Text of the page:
Product Design Continued: Harmony with Manufacturing

Adding more to my previous post on avoiding product overdesign, new products need to also be prepared for manufacturing appropriately or are manufacture-able, (yes, I made up a word). Or, better said: you got the idea, got the manual, got the parts, but do you have the engineering in place in order to make your product? Without connecting a product design team with your production team EARLY on in your development process, your game-changing idea can quickly be thrown into the bin.

Personal example: I was the New Product Development Intern for a dietary supplements company and I had an idea to combine Vitamin E, alpha lipoic acid, and astaxanthin (try saying that five times fast) into a convenient daily softgel capsule to market as a “cosmoceutical,” (promise I didn’t make up that word; a cosmoceutical is a functional food that is designed to provide aesthetic benefits for your hair, skin, and nails). My naïve dreams of making an incredible product that would fly off the shelves early on in my tenure were quickly squashed when I realized we didn’t have a contract manufacturer to take on the challenge of this new product. Not only was the one feasible manufacturer not capable of formulating the product, they’d never worked with two of the main active ingredients and my company hadn’t ordered the ingredients before. Needless to say, despite the push from my marketing department to get the product available for an Anti-Aging conference, the product never made it passed the drawing board.

So, where did I mess up?

Glad you asked. I blundered at quite a few points in the new product development process: I didn’t check my company’s current Standard Operating Procedures (or S.O.P.s for all you fancy-speaking folk), I didn’t research into additional parameters both within and without my organization, and I tried doing this by myself. And despite there being a “me” in “team,” not a single product introduction can be done by one person, no matter how small your establishment is. Great teamwork requires, also, great communication. Even though I thought I was communicating my grandiose idea out to all the key players in developing and selling this product, little did I know at the time that I was WAY over my head with under-communicating. I was the dark-horse, the wild card, the rebel without a purpose. So obviously, my fantastic cosmoceutical product quickly ended up in the trash can amongst my other “phenomenal” ideas that were poorly executed.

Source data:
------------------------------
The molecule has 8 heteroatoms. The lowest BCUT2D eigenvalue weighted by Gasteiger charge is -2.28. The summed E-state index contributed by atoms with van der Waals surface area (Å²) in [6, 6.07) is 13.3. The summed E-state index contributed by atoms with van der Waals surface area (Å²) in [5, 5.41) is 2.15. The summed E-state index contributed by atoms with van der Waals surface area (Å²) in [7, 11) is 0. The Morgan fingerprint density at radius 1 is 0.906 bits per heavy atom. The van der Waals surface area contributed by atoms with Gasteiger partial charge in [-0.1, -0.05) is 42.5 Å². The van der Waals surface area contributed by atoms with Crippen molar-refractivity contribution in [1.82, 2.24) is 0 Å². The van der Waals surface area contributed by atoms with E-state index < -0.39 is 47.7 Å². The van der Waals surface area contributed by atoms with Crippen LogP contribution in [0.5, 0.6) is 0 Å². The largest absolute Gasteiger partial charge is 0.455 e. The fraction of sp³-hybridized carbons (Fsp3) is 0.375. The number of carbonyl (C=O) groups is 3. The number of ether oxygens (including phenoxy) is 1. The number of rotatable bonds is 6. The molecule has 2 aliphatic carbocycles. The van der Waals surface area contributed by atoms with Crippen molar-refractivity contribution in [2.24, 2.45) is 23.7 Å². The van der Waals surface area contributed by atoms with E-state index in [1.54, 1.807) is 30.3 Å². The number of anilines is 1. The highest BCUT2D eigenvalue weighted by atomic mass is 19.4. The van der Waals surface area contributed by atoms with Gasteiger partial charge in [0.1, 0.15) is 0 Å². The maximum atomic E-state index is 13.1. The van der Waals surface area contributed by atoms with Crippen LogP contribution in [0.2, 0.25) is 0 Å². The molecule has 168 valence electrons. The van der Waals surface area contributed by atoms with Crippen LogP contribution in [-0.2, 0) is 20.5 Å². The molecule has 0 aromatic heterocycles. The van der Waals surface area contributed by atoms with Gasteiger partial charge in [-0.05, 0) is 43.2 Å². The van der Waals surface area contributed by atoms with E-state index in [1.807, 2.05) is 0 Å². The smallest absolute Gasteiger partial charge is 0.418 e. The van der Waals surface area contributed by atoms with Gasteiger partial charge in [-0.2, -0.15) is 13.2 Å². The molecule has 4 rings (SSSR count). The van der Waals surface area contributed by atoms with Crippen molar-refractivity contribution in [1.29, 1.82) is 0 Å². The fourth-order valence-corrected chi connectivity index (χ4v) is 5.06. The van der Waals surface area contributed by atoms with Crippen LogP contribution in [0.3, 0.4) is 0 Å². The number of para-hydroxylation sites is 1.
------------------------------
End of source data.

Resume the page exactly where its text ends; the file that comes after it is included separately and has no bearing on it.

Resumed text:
So, what did I learn?

That’s another good question; thank you for asking. Like with many change endeavors (there’s that c-word again), your team needs to understand the current state before you shape the path to get everyone to the desired state. Because I jumped straight on the roller-coaster known as my new product idea without reading the height and safety requirements that were my company’s current SOPs my cosmoceutical product got quickly derailed. Your team needs to understand your company’s and your partners’/vendors’ capabilities to better equip your designing team to efficiently and effectively create mind-blowing products ready for sale. By mapping out your function within your team’s manufacturing capabilities will make the product designing process much more efficient.

Let me know what other steps your design team should do pre-emptively prior to product design and check out this blog post by Eric Eriksson on further defining product design.

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One comment

  1. […] continue my introductory series on product design (see my first two posts: Product Overdesign and Harmony with Manufacturing), I wanted to delve into the question I find most difficult to answer when it comes to creating […]


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